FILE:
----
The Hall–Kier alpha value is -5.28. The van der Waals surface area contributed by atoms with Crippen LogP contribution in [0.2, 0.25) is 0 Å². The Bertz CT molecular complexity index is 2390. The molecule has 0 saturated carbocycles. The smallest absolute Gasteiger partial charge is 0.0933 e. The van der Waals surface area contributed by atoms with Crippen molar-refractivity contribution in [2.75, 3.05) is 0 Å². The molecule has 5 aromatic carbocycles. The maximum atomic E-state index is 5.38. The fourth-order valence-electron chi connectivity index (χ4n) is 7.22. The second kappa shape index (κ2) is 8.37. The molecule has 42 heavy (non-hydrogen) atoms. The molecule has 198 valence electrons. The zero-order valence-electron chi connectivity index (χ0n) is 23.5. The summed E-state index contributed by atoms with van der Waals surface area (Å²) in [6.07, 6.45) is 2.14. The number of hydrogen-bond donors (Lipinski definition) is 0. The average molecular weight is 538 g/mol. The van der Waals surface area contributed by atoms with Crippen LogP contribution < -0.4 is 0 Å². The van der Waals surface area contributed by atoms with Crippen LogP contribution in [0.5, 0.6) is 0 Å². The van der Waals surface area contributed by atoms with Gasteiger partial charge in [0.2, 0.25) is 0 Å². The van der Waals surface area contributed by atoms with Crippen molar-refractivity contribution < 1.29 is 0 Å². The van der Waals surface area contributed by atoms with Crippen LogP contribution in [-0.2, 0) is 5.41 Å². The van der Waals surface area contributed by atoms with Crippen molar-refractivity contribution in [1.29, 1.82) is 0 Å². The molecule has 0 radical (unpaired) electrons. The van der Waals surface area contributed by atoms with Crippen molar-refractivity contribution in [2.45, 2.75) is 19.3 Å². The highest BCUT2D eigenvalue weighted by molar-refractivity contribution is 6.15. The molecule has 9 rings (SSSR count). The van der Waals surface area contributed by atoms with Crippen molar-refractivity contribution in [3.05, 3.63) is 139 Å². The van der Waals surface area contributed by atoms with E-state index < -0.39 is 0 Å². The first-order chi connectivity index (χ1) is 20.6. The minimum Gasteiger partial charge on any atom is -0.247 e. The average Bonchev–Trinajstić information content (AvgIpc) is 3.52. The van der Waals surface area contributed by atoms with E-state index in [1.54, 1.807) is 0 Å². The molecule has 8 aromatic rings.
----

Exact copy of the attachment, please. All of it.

The Hall–Kier alpha value is -5.28. The van der Waals surface area contributed by atoms with Crippen LogP contribution in [0.2, 0.25) is 0 Å². The Bertz CT molecular complexity index is 2390. The molecule has 0 saturated carbocycles. The smallest absolute Gasteiger partial charge is 0.0933 e. The van der Waals surface area contributed by atoms with Crippen molar-refractivity contribution in [2.75, 3.05) is 0 Å². The molecule has 5 aromatic carbocycles. The maximum atomic E-state index is 5.38. The fourth-order valence-electron chi connectivity index (χ4n) is 7.22. The second kappa shape index (κ2) is 8.37. The molecule has 42 heavy (non-hydrogen) atoms. The molecule has 198 valence electrons. The zero-order valence-electron chi connectivity index (χ0n) is 23.5. The summed E-state index contributed by atoms with van der Waals surface area (Å²) in [6.07, 6.45) is 2.14. The number of hydrogen-bond donors (Lipinski definition) is 0. The average molecular weight is 538 g/mol. The van der Waals surface area contributed by atoms with Crippen LogP contribution < -0.4 is 0 Å². The van der Waals surface area contributed by atoms with Crippen LogP contribution in [0.5, 0.6) is 0 Å². The van der Waals surface area contributed by atoms with Gasteiger partial charge in [0.2, 0.25) is 0 Å². The van der Waals surface area contributed by atoms with Crippen molar-refractivity contribution < 1.29 is 0 Å². The van der Waals surface area contributed by atoms with Crippen LogP contribution in [-0.2, 0) is 5.41 Å². The van der Waals surface area contributed by atoms with Crippen molar-refractivity contribution in [1.29, 1.82) is 0 Å². The molecule has 0 radical (unpaired) electrons. The van der Waals surface area contributed by atoms with Crippen molar-refractivity contribution in [2.45, 2.75) is 19.3 Å². The highest BCUT2D eigenvalue weighted by molar-refractivity contribution is 6.15. The molecule has 9 rings (SSSR count). The van der Waals surface area contributed by atoms with Crippen molar-refractivity contribution in [3.05, 3.63) is 139 Å². The van der Waals surface area contributed by atoms with E-state index < -0.39 is 0 Å². The first-order chi connectivity index (χ1) is 20.6. The minimum Gasteiger partial charge on any atom is -0.247 e. The average Bonchev–Trinajstić information content (AvgIpc) is 3.52. The van der Waals surface area contributed by atoms with E-state index in [1.54, 1.807) is 0 Å². The molecule has 8 aromatic rings.